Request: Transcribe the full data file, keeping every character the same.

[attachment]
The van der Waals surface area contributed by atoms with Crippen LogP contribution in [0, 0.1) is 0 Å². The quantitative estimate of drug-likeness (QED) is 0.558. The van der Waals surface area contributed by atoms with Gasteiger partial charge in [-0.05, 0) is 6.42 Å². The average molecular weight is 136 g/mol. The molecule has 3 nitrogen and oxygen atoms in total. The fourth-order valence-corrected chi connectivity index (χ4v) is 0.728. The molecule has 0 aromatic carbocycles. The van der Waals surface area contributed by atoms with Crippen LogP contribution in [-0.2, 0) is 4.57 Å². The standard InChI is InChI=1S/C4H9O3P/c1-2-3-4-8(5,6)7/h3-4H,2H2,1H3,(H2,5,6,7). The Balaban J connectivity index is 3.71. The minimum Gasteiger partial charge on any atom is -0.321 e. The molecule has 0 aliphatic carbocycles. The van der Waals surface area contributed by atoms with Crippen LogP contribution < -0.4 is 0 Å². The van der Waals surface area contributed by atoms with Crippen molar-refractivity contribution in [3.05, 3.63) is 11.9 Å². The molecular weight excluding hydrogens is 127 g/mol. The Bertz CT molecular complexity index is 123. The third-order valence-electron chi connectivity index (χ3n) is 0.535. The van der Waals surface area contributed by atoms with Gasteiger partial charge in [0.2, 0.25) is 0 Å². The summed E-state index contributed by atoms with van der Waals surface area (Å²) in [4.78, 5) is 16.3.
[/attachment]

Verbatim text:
The van der Waals surface area contributed by atoms with Crippen LogP contribution in [0, 0.1) is 0 Å². The quantitative estimate of drug-likeness (QED) is 0.558. The van der Waals surface area contributed by atoms with Gasteiger partial charge in [-0.05, 0) is 6.42 Å². The average molecular weight is 136 g/mol. The molecule has 3 nitrogen and oxygen atoms in total. The fourth-order valence-corrected chi connectivity index (χ4v) is 0.728. The molecule has 0 aromatic carbocycles. The van der Waals surface area contributed by atoms with Crippen LogP contribution in [-0.2, 0) is 4.57 Å². The standard InChI is InChI=1S/C4H9O3P/c1-2-3-4-8(5,6)7/h3-4H,2H2,1H3,(H2,5,6,7). The Balaban J connectivity index is 3.71. The minimum Gasteiger partial charge on any atom is -0.321 e. The molecule has 0 aliphatic carbocycles. The van der Waals surface area contributed by atoms with Crippen LogP contribution < -0.4 is 0 Å². The van der Waals surface area contributed by atoms with Crippen molar-refractivity contribution in [3.05, 3.63) is 11.9 Å². The molecular weight excluding hydrogens is 127 g/mol. The Bertz CT molecular complexity index is 123. The third-order valence-electron chi connectivity index (χ3n) is 0.535. The van der Waals surface area contributed by atoms with Gasteiger partial charge in [0.2, 0.25) is 0 Å². The summed E-state index contributed by atoms with van der Waals surface area (Å²) in [4.78, 5) is 16.3.